[Taken from a posting on another mailing list, with permission]

The folks where I currently work are into watching movies. It's a popular topic at the lunch table. So when they mention a movie with a recommendation, I enter it into my "watch list" on my phone. The list is growing faster than I can watch them.

One of the movies they recommended is THE CABIN IN THE WOODS. We were talking about how "slasher" flicks are so "cookie cutter" so to speak, but this one was mentioned as something different. So I found it available on two of the streaming channels I subscribe to. I'd say it *is* a slasher movie, with a science fiction dimension that enters into it. There is one scene that reminded me of The Shining. I'd give it 4 out of 5 stars in the slasher/horror genre. :-)

Saw NEBRASKA in the movie house. Not what I was expecting. Filmed in B&W, and in middle-of-nowhere America, it triggered some memories of THE LAST PICTURE SHOW, but without the titillation. Worth seeing, at least once. I'd give it 3 of 5 stars.

Saw PHILOMENA in the movie house several weeks ago. Mentioning it since it was in today's news. Seems the Pope authorized a private screening. This is a highly acclaimed movie, based on a true story, about an unwed girl in Ireland who gives birth to a baby that the Nuns took from her and sent to live with a family in America. Philomena goes on a search for her son. Judy Dench has the lead role and nails it. I'd give it 5 of 5 stars.

Watched FAST & FURIOUS 6 on DVD. Yes, I've seen 1 through 5. Not to be out-done, number 6 is high on special effects and over-the-top stunts. Normally I like some good stunts, but when they violate all laws of physics, then I get frustrated. I didn't watch it to see a fake cartoon. I'd give it 3 of 5 stars, mainly on the strength of Vin Deisel and Paul Walker (R.I.P.). [-as]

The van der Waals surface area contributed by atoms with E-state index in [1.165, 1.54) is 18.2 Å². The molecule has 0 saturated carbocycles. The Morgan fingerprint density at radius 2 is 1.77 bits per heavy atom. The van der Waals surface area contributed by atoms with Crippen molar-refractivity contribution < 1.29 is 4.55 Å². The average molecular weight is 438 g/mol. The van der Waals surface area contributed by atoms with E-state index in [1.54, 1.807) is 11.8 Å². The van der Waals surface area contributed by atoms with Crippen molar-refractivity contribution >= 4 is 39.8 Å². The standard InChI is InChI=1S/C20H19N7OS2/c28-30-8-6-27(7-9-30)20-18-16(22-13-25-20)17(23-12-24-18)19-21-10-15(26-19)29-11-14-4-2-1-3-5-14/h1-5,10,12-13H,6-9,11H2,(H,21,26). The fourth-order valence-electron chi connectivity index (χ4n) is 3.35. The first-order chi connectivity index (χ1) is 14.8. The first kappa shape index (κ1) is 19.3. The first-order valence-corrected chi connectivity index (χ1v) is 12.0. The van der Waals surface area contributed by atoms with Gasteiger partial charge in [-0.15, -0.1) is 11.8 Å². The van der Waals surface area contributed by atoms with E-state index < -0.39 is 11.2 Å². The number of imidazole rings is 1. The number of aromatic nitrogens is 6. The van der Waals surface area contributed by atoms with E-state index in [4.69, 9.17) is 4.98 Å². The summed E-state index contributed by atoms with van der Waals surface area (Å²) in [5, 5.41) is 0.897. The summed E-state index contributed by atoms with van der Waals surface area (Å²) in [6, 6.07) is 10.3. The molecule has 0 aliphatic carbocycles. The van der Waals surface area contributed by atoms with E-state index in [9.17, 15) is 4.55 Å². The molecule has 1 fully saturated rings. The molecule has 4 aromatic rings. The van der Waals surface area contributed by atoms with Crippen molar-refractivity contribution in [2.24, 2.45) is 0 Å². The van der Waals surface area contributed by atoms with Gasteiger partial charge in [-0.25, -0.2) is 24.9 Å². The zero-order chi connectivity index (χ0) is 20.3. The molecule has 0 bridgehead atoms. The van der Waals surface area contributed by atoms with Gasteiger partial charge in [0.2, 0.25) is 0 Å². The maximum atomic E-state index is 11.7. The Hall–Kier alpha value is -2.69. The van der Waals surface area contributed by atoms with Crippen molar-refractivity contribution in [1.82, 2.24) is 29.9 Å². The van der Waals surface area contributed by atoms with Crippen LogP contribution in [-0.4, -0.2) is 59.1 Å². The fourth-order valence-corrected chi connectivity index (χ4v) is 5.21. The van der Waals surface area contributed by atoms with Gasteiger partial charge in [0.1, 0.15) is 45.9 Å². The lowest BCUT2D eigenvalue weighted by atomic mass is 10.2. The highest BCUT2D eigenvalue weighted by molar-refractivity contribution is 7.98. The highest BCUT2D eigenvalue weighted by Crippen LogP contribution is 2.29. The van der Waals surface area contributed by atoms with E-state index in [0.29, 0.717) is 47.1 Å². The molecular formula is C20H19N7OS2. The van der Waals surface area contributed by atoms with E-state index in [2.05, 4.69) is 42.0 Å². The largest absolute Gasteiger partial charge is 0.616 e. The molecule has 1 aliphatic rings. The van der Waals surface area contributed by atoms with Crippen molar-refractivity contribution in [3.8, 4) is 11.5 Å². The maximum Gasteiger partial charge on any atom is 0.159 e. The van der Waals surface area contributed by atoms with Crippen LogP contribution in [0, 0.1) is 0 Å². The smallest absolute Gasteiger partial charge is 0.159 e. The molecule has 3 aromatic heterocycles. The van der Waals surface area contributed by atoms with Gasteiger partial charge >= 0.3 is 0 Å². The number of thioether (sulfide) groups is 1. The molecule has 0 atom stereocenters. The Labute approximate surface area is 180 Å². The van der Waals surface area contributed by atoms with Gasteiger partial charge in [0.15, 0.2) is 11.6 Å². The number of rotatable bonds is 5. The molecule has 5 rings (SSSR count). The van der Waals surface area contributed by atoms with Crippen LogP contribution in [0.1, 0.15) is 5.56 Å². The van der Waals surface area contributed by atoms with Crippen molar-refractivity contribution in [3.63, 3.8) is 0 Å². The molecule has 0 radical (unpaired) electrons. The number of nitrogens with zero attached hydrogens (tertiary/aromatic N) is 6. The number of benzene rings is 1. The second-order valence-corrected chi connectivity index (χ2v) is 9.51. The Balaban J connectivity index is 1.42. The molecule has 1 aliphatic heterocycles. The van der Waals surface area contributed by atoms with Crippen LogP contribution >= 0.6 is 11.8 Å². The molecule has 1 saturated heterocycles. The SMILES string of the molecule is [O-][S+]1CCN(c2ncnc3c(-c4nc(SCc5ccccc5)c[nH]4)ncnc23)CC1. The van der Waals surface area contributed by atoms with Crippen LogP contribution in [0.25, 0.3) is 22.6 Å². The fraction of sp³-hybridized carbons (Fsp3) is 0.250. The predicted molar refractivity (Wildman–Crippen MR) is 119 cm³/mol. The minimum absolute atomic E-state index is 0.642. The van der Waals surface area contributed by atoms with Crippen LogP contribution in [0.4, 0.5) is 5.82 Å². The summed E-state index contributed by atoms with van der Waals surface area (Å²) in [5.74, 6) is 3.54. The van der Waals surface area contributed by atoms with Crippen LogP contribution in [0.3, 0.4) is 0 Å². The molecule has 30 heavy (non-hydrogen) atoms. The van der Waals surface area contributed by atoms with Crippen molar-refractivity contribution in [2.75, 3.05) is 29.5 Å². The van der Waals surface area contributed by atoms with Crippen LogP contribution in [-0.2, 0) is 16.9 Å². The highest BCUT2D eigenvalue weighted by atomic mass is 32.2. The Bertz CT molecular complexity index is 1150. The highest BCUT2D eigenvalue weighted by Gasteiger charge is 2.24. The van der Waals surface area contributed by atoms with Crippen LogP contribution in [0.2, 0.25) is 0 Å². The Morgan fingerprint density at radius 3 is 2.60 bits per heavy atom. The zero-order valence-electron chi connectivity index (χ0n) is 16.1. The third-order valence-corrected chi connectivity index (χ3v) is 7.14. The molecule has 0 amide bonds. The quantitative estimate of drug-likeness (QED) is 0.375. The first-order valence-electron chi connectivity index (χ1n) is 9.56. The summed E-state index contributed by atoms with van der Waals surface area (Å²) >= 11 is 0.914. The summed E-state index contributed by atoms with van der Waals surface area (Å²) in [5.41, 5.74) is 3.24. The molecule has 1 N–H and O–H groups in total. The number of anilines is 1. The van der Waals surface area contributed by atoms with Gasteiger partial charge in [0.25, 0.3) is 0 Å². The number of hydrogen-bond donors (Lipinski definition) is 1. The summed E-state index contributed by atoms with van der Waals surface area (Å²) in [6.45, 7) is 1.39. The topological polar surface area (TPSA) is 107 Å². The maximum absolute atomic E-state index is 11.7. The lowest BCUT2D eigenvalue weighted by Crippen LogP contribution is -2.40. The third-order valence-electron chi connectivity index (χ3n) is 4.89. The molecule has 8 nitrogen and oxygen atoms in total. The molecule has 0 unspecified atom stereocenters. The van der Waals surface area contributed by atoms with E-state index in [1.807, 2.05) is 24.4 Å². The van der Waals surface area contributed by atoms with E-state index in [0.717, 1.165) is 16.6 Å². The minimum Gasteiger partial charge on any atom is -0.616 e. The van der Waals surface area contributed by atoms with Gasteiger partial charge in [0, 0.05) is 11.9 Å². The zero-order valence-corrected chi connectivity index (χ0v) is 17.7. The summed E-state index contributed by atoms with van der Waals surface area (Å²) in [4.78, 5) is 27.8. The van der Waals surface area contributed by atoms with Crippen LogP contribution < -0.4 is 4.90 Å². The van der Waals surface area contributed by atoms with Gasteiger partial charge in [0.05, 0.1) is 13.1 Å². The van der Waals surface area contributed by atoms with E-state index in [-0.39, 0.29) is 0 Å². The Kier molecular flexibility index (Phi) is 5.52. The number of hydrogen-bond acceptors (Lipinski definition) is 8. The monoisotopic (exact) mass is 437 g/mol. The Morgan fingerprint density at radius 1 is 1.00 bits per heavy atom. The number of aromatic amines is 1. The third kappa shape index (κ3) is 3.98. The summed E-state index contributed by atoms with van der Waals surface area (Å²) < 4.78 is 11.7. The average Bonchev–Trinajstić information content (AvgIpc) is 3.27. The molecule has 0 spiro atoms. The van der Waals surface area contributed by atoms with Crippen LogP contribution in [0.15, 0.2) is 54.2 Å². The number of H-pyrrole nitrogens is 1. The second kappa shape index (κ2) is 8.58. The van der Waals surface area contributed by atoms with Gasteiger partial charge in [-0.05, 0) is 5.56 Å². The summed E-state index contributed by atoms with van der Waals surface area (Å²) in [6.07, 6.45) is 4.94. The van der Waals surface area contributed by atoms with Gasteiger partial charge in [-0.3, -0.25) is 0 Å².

THE RAPTURE OF THE NERDS and 2013 SF (letter of comment by Greg Benford):

In response to Evelyn's comments on THE RAPTURE OF THE NERDS in the 02/07/14 issue of the MT VOID, Greg Benford writes:

Your review is exceptionally perceptive. Very good selection of quotes.

How do you rate this novel in the whole compass of 2013 SF? [-gb]

Evelyn responds:

It's hard to say, because it is almost the only novel-length SF (other than alternate history for the Sidewise Award) from 2013 that I have read so far. The only other SF novels are ALIF THE UNSEEN, THE OFFICE OF MERCY, THE OCEAN AT THE END OF THE LANE, RAILSEA, and THE DROWNING GIRL. It's difficult to compare one to another here since they are all over the SF-fantasy spectrum. The fact that I finished all of them says something, since if a book is not working for me, I will give it up. But none were as good as, for example, CAIN by Jose Saramago, a 2011 book that I just got to last year.

By the way, I'll add a note that GREGORY BENFORD, a volume in the "Modern Masters of Science Fiction" series by George Slusser, is now available from the University of Illinois Press. [-ecl]

Sir Thomas More and Puns (letter of comment by Sam Long):

In response to Mark's comments on A MAN FOR ALL SEASONS in the 01/31/14 issue of the MT VOID, Sam Long writes:

Ref the latest MT VOID: you know that St Thomas More is the patron of condiment, 'cos he's A Man for All Seasons .... in the same way that St Rita is patron of traffic wardens, and St Colman, patron of mustard. [-sl]

Mark responds:

Ah, puns. They are considered the lowest form of humor because they make fun of language and language has no feelings to hurt.

And Evelyn adds:

The sobriquet "a man for all seasons" was given to Thomas More most famously by Erasmus, but also a year earlier by Robert Whittington:

"More is a man of an angel's wit and singular learning. He is a man of many excellent virtues; I know not his fellow. For where is the man (in whom is so many goodly virtues) of that gentleness, lowliness, and affability, and as time requires, a man of marvelous mirth and pastimes and sometime of steadfast gravity--a man for all seasons." --Robert Whittington, Vulgaria, 1520

"omnibus omnium horarum homo" ["a man for all seasons and all men"] --Erasmus, Letter to Guillaume Bude, 1521


This Week's Reading (book comments by Evelyn C. Leeper):

As usual, in preparation for our trip to Cambodia and Vietnam, I did some preliminary reading. Since we had visited Vietnam before, I concentrated more on Cambodia.